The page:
24

I am making an adventure game and I'm trying to make the user input a string and if the string starts with action then it will read the rest of the line in a function.

act=io.read();
if act=="blah" then doSomething();
elseif act=="action"+random string then readRestOfStringAndDoSomethinWwithIt();
else io.write("Unknown action\n");
end

3 Answers 3

41

Have a look at this page http://lua-users.org/wiki/StringRecipes:

function string.starts(String,Start)
   return string.sub(String,1,string.len(Start))==Start
end

Then use

elseif string.starts(act, "action") then ...
0
17

Use string.find with the ^ which anchors the pattern at beginning of string:

ss1 = "hello"
ss2 = "does not start with hello"
ss3 = "does not even contain hello"

pattern = "^hello"

print(ss1:find(pattern ) ~= nil)  -- true:  correct
print(ss2:find(pattern ) ~= nil)  -- false: correct
print(ss3:find(pattern ) ~= nil)  -- false: correct

You can even make it a method for all strings:

string.startswith = function(self, str) 
    return self:find('^' .. str) ~= nil
end

print(ss1:startswith('hello'))  -- true: correct

Just note that "some string literal":startswith(str) will not work: a string literal does not have string table functions as "methods". You have to use tostring or function rather than method:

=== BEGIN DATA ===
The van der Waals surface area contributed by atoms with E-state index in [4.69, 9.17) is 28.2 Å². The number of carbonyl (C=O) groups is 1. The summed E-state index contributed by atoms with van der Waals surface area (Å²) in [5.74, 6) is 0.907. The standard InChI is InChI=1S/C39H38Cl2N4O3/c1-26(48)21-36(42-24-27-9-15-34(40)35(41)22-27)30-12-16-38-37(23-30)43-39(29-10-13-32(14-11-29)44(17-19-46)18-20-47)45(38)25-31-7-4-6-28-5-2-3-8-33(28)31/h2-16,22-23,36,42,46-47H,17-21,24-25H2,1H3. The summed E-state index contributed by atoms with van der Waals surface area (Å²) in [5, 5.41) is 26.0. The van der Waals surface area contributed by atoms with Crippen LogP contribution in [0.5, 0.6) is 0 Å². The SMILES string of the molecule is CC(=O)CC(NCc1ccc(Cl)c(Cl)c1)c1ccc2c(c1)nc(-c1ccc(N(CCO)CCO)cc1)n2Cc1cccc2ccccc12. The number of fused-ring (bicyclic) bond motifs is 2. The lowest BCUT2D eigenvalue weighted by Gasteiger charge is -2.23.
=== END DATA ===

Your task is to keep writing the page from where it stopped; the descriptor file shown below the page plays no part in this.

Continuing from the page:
print(tostring('goodbye hello'):startswith('hello')) -- false: correct
print(tostring('hello goodbye'):startswith('hello')) -- true: correct
print(string.startswith('hello goodbye', 'hello'))   -- true: correct

Problem with the last line is that syntax is a bit confusing: is it the first string that's the pattern, or second one? Also, the patter parameter ('hello' in the example) can be any valid pattern; if it already starts with ^ the result is a false negative, so to be robust the startswith method should only add the ^ anchor if it is not already there.

2
  • 1
    just a comment here: if you use functions like this self:find('^' .. str) or sub/gsub, match etc. you have to manually escape regex characters, otherwise wont work if you'll have special chars like /*.+ etc. Dec 4, 2017 at 23:54
  • 1
    the problem with find is that you need to escape the regex special chars in str.
    – eadmaster
    Dec 30, 2020 at 11:17
5

There are probably a number of different ways to solve this, here's one.

userInput = ... -- however you're getting your cleaned and safe string
firstWord = userInput:match("^(%S+)")
-- validate firstWord

You might want to write your own statement parser where you process the string into known tokens, etc.

0

Your Answer

Reminder: Answers generated by Artificial Intelligence tools are not allowed on Stack Overflow. Learn more

By clicking “Post Your Answer”, you agree to our terms of service and acknowledge that you have read and understand our privacy policy and code of conduct.

Not the answer you're looking for? Browse other questions tagged or ask your own question.